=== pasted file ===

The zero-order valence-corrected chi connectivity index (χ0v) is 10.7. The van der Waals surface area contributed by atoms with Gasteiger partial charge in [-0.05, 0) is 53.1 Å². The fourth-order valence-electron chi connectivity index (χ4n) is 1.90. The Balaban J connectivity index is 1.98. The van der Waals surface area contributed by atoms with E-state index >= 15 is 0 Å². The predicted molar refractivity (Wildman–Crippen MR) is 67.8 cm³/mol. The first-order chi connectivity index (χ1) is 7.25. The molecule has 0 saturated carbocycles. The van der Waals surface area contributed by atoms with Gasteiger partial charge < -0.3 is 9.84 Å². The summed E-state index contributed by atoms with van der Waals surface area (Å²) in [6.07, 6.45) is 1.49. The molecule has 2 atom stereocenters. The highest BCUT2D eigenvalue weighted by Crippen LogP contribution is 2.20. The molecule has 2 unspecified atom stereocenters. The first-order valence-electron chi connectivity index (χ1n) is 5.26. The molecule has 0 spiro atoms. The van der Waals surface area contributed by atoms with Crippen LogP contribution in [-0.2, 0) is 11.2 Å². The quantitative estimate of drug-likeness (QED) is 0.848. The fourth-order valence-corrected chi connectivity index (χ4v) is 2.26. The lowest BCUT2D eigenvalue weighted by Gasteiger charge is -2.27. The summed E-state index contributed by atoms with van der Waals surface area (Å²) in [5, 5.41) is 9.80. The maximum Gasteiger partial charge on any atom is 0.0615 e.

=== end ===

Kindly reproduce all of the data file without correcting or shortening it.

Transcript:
The zero-order valence-corrected chi connectivity index (χ0v) is 10.7. The van der Waals surface area contributed by atoms with Gasteiger partial charge in [-0.05, 0) is 53.1 Å². The fourth-order valence-electron chi connectivity index (χ4n) is 1.90. The Balaban J connectivity index is 1.98. The van der Waals surface area contributed by atoms with E-state index >= 15 is 0 Å². The predicted molar refractivity (Wildman–Crippen MR) is 67.8 cm³/mol. The first-order chi connectivity index (χ1) is 7.25. The molecule has 0 saturated carbocycles. The van der Waals surface area contributed by atoms with Gasteiger partial charge < -0.3 is 9.84 Å². The summed E-state index contributed by atoms with van der Waals surface area (Å²) in [6.07, 6.45) is 1.49. The molecule has 2 atom stereocenters. The highest BCUT2D eigenvalue weighted by Crippen LogP contribution is 2.20. The molecule has 2 unspecified atom stereocenters. The first-order valence-electron chi connectivity index (χ1n) is 5.26. The molecule has 0 spiro atoms. The van der Waals surface area contributed by atoms with Crippen LogP contribution in [-0.2, 0) is 11.2 Å². The quantitative estimate of drug-likeness (QED) is 0.848. The fourth-order valence-corrected chi connectivity index (χ4v) is 2.26. The lowest BCUT2D eigenvalue weighted by Gasteiger charge is -2.27. The summed E-state index contributed by atoms with van der Waals surface area (Å²) in [5, 5.41) is 9.80. The maximum Gasteiger partial charge on any atom is 0.0615 e.